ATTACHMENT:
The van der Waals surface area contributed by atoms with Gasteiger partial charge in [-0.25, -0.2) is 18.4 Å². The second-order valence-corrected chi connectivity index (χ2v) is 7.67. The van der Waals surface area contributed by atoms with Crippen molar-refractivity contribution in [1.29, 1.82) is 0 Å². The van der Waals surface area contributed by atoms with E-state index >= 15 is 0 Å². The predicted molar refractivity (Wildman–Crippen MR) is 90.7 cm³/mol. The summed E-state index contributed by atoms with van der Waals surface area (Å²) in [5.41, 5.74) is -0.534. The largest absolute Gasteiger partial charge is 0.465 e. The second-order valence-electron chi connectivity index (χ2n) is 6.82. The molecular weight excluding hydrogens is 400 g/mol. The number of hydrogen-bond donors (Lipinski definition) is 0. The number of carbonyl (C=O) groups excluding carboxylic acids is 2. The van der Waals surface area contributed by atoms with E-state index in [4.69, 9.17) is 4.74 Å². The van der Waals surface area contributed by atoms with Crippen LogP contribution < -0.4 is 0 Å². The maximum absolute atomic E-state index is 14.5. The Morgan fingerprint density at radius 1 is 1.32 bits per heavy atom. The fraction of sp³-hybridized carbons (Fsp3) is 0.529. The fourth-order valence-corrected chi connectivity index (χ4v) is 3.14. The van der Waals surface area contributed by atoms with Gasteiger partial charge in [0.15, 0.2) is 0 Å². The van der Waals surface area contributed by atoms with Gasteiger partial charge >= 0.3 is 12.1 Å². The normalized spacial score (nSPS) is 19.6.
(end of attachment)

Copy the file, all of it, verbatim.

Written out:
The van der Waals surface area contributed by atoms with Gasteiger partial charge in [-0.25, -0.2) is 18.4 Å². The second-order valence-corrected chi connectivity index (χ2v) is 7.67. The van der Waals surface area contributed by atoms with Crippen molar-refractivity contribution in [1.29, 1.82) is 0 Å². The van der Waals surface area contributed by atoms with E-state index >= 15 is 0 Å². The predicted molar refractivity (Wildman–Crippen MR) is 90.7 cm³/mol. The summed E-state index contributed by atoms with van der Waals surface area (Å²) in [5.41, 5.74) is -0.534. The largest absolute Gasteiger partial charge is 0.465 e. The second-order valence-electron chi connectivity index (χ2n) is 6.82. The molecular weight excluding hydrogens is 400 g/mol. The number of hydrogen-bond donors (Lipinski definition) is 0. The number of carbonyl (C=O) groups excluding carboxylic acids is 2. The van der Waals surface area contributed by atoms with E-state index in [4.69, 9.17) is 4.74 Å². The van der Waals surface area contributed by atoms with Crippen LogP contribution < -0.4 is 0 Å². The maximum absolute atomic E-state index is 14.5. The Morgan fingerprint density at radius 1 is 1.32 bits per heavy atom. The fraction of sp³-hybridized carbons (Fsp3) is 0.529. The fourth-order valence-corrected chi connectivity index (χ4v) is 3.14. The van der Waals surface area contributed by atoms with Gasteiger partial charge in [0.15, 0.2) is 0 Å². The van der Waals surface area contributed by atoms with Gasteiger partial charge >= 0.3 is 12.1 Å². The normalized spacial score (nSPS) is 19.6.